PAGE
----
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Canadian officials weigh how they can respond to the truck protests


It's been a weekend of huge disruptive demonstrations across Canada as protesters demanding an end to COVID-19 public health mandates used large vehicles to block streets in several cities. In the Canadian capital of Ottawa, vehicles have occupied downtown for more than a week. Reporter Emma Jacobs has more.


EMMA JACOBS, BYLINE: This was the sound in downtown Ottawa Saturday evening, the ninth day residents who live in the center of the Canadian capital have lived with a constant barrage of horns, truck engines and nightly fireworks. Into the early hours, demonstrators blared music, drank and fed bonfires in downtown streets. Mayor Jim Watson spoke with CFRA local radio this morning.


JIM WATSON: Well, the situation at this point is completely out of control because the individuals with the protest are calling the shots. They have far more people than we have police officers.

JACOBS: Hundreds of members of a convoy of large trucks and other vehicles that arrived last weekend have remained encamped around the heart of the city and national government and have appeared increasingly dug in, putting up tents, wooden structures, even bouncy castles. Convoy supporters have also been storing and freely carrying large numbers of cans of fuel for vehicles and propane tanks for their barbecue grills around residential streets and city and federal buildings. Police Chief Peter Sloly has repeatedly noted the protests is unlike any other to take place in the Canadian capital. He spoke to an emergency meeting of the Police Services Board over the weekend.


PETER SLOLY: This is a siege. It is something that is different in our democracy than I've ever experienced in my life.

JACOBS: Based on Ottawa's experience, other cities seemed more prepared for convoys of small and large vehicles that converged in cities across Canada this weekend, including Vancouver, Quebec City and in Toronto, where tractors occupied a major roadway and police said protesters in vehicles impeded ambulances trying to reach downtown hospitals.




JACOBS: Polling shows Canadians as a whole becoming more supportive of lifting some public health measures, which generally have been stricter across Canada than much of the United States. But that doesn't equal support for protesters' methods or some of the other far-right causes of the organizers in Ottawa. Many residents and employees of Ottawa businesses have reported harassment and vandalism by convoy supporters. Paul Champ, an Ottawa human rights lawyer who filed a class-action lawsuit Friday on behalf of downtown residents, said in an online forum over the weekend he initially felt conflicted about taking legal action against demonstrators.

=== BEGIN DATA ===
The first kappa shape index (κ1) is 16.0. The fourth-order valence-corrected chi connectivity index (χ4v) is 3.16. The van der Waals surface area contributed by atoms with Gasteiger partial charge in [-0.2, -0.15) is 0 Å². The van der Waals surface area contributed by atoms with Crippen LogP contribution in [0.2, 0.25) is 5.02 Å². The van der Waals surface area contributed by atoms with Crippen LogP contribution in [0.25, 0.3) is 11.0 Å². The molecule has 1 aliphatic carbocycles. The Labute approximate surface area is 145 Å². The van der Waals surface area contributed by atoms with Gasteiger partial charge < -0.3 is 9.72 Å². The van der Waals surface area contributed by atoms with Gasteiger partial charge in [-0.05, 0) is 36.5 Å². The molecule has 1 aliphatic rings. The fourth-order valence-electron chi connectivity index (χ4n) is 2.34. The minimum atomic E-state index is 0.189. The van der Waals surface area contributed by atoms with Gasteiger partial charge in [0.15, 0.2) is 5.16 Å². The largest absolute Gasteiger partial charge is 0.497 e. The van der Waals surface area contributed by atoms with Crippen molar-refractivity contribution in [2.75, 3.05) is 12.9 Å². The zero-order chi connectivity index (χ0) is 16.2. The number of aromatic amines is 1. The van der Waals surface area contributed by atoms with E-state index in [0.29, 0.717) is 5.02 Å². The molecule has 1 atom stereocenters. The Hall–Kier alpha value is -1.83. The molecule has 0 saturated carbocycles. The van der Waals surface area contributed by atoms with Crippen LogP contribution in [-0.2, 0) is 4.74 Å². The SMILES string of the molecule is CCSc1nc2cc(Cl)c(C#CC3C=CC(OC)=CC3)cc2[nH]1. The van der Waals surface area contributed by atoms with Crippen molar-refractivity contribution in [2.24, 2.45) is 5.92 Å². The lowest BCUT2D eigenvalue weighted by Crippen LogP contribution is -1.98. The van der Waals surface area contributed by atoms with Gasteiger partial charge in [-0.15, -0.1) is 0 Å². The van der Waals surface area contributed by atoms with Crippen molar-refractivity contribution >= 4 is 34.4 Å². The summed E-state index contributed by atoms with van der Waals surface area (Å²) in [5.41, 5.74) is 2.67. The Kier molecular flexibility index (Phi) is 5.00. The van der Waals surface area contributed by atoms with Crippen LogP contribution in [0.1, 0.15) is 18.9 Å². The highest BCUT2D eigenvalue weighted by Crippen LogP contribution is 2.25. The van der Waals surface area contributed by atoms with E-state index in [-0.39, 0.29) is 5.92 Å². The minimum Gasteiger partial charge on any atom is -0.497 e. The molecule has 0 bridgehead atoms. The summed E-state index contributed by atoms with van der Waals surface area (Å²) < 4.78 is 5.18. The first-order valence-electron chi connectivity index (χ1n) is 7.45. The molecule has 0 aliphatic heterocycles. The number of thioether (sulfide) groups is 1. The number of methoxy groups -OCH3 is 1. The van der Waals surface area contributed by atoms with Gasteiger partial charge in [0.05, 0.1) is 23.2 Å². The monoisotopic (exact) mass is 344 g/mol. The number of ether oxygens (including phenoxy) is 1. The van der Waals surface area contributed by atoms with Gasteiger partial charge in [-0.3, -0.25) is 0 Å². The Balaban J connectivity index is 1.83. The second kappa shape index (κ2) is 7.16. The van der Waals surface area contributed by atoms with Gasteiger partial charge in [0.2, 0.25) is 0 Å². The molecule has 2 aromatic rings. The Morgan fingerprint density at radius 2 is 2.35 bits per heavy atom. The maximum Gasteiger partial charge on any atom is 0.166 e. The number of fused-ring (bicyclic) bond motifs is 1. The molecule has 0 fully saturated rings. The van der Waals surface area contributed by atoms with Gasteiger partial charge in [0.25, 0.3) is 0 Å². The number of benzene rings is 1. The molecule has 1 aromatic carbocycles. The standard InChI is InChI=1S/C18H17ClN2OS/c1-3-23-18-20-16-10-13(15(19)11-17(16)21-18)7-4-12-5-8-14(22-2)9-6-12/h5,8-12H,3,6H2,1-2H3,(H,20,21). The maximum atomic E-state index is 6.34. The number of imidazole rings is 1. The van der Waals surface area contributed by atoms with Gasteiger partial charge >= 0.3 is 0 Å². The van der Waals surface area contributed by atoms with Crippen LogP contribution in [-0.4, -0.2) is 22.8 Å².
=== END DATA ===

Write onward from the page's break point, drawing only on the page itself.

PAUL CHAMP: I know that they're very angry and they feel like, you know, the state is imposing on them and all that. And, you know, they're entitled to their opinion, and I can be sympathetic to that. But they're harming other people.

JACOBS: He said he hopes an injunction could push police to take more forceful action. Prime Minister Justin Trudeau was asked by reporters Thursday about the possibility of deploying the military in addition to members of the federal Royal Canadian Mounted Police. Trudeau currently has COVID and spoke virtually.


PRIME MINISTER JUSTIN TRUDEAU: One has to be very, very cautious before deploying military in situations engaging Canadians. It is not something that anyone should enter into lightly. But as of now, there have been no requests, and that is not in the cards right now.

JACOBS: Members of the Conservative Party have been split on the issue, with some posing for photos with demonstrators. Over the weekend, growing numbers of American Republican politicians began voicing support for the convoy after GoFundMe suspended a fundraiser that had raised millions of dollars from Canadian and international donors over violations to its terms of service. For NPR News, I'm Emma Jacobs in Montreal. Transcript provided by NPR, Copyright NPR.

Emma Jacobs
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